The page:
Lavelle: “I know that in the Coptic Orthodox church, babies are baptized, given communion, and confirmed all at the same time. Is that the same in Greek Orthodox?”
Lavelle: “Which is interesting, because, like, how can you be confirmed when you haven’t even—you don’t even have full awareness of–”
Informant: “It’s not really you’re getting confirmed, um, that’s just a word that we apply to it because that’s what other people understand because they understand being confirmed in, like, the Catholic Church, so there’s – it’s not technically like you walk away being, like, you’re not, like, oh now you’re confirmed, now you’re this, now you’re that, um, it’s just sort of— that’s the only thing you have to do. And it’s more, it’s not so much of a sign of, like, I’ve accepted the beliefs and that type of thing, it’s more of a sign of, like, God accepted you and you don’t have to do anything else. Like, I mean, obviously like live a good life, believe, that type of thing, um, but it’s more of, like, I don’t have to work for it, um, and I’m just accepted anyway. That’s the idea. So it’s not really like you’re getting confirmed. Um. It’s just a word that we apply to it because that’s what, um, Catholics understand.”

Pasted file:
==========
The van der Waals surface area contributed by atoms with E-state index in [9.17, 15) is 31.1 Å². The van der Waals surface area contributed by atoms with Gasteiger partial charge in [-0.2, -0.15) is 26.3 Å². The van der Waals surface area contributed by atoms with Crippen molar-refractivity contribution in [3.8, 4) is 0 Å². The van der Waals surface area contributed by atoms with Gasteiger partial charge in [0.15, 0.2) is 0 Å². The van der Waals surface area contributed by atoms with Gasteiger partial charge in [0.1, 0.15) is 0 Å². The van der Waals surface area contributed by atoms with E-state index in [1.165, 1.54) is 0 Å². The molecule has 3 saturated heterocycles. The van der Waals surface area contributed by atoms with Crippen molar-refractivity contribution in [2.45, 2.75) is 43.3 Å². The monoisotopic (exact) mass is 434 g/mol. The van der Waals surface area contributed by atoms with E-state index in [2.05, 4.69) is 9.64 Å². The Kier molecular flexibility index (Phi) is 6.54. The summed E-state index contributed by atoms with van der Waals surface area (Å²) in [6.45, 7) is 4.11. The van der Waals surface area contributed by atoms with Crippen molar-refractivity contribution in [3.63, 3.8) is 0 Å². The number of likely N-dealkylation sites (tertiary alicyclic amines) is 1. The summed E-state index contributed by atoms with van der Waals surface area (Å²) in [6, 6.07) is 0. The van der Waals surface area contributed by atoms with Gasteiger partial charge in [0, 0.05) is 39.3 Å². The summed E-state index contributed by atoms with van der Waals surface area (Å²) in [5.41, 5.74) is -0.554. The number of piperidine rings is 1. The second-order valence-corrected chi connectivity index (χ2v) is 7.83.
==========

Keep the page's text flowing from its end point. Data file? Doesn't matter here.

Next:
My informant is a member of the Greek Orthodox Church, a faith she inherited from her mother’s family. My informant is well versed on the practices in the Catholic Church as she attended a Catholic high school.
This information about an important initiation ceremony in the Greek Orthodox was collected unintentionally. While my informant was discussing other traditions in the Orthodox church, I interrupted her to clarify a fact I remembered from previous interactions with the Coptic church. My informant provided a very interesting explanation of what the Orthodox calls ‘confirmation.’ The contrast between this practice and the practice in the Catholic church is much greater than I realized.
To read more about the sacraments in the Greek Orthodox Church:
Confirmation in the Catholic church is a rather extensive process and often involves classes and community service. Young Catholics are often confirmed between the ages of 13-17 in a traditional ceremony during a Catholic mass.
To read more about confirmation in the Catholic church: